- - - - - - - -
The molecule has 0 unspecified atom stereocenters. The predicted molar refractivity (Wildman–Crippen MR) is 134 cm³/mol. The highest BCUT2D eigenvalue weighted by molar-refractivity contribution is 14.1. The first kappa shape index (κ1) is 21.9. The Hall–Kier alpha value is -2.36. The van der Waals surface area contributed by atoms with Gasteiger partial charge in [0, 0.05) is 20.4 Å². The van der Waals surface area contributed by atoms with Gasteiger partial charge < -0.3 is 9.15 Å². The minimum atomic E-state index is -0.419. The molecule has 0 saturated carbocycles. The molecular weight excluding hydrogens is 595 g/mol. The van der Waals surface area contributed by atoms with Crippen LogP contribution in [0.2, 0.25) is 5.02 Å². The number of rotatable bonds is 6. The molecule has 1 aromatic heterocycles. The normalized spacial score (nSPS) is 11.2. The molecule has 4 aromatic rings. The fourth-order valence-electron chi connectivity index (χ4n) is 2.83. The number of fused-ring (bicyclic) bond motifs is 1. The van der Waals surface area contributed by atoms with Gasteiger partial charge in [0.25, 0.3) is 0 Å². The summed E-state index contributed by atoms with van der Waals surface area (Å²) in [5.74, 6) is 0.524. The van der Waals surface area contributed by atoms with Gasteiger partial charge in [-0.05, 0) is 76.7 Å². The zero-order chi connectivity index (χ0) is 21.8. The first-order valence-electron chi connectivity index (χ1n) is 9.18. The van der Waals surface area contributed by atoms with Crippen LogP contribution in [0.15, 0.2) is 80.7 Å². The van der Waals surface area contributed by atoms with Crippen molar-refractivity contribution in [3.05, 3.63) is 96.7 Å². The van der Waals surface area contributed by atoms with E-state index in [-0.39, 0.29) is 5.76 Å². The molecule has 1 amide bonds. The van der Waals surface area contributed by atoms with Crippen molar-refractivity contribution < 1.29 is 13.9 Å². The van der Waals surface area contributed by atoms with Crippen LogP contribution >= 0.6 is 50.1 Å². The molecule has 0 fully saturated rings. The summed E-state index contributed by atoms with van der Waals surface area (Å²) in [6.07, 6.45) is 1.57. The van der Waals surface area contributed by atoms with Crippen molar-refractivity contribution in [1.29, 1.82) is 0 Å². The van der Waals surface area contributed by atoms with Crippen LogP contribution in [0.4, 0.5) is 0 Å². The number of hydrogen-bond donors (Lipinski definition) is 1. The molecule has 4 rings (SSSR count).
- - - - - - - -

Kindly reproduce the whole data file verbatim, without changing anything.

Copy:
The molecule has 0 unspecified atom stereocenters. The predicted molar refractivity (Wildman–Crippen MR) is 134 cm³/mol. The highest BCUT2D eigenvalue weighted by molar-refractivity contribution is 14.1. The first kappa shape index (κ1) is 21.9. The Hall–Kier alpha value is -2.36. The van der Waals surface area contributed by atoms with Gasteiger partial charge in [0, 0.05) is 20.4 Å². The van der Waals surface area contributed by atoms with Gasteiger partial charge < -0.3 is 9.15 Å². The minimum atomic E-state index is -0.419. The molecule has 0 saturated carbocycles. The molecular weight excluding hydrogens is 595 g/mol. The van der Waals surface area contributed by atoms with Crippen LogP contribution in [0.2, 0.25) is 5.02 Å². The number of rotatable bonds is 6. The molecule has 1 aromatic heterocycles. The normalized spacial score (nSPS) is 11.2. The molecule has 4 aromatic rings. The fourth-order valence-electron chi connectivity index (χ4n) is 2.83. The number of fused-ring (bicyclic) bond motifs is 1. The van der Waals surface area contributed by atoms with Gasteiger partial charge in [0.25, 0.3) is 0 Å². The summed E-state index contributed by atoms with van der Waals surface area (Å²) in [5.74, 6) is 0.524. The van der Waals surface area contributed by atoms with Gasteiger partial charge in [-0.05, 0) is 76.7 Å². The zero-order chi connectivity index (χ0) is 21.8. The first-order valence-electron chi connectivity index (χ1n) is 9.18. The van der Waals surface area contributed by atoms with Crippen LogP contribution in [0.15, 0.2) is 80.7 Å². The van der Waals surface area contributed by atoms with Crippen molar-refractivity contribution in [3.05, 3.63) is 96.7 Å². The van der Waals surface area contributed by atoms with E-state index in [-0.39, 0.29) is 5.76 Å². The molecule has 1 amide bonds. The van der Waals surface area contributed by atoms with Crippen molar-refractivity contribution < 1.29 is 13.9 Å². The van der Waals surface area contributed by atoms with Crippen LogP contribution >= 0.6 is 50.1 Å². The molecule has 0 fully saturated rings. The summed E-state index contributed by atoms with van der Waals surface area (Å²) in [6.07, 6.45) is 1.57. The van der Waals surface area contributed by atoms with Crippen molar-refractivity contribution in [1.29, 1.82) is 0 Å². The van der Waals surface area contributed by atoms with Crippen LogP contribution in [0.4, 0.5) is 0 Å². The number of hydrogen-bond donors (Lipinski definition) is 1. The molecule has 4 rings (SSSR count).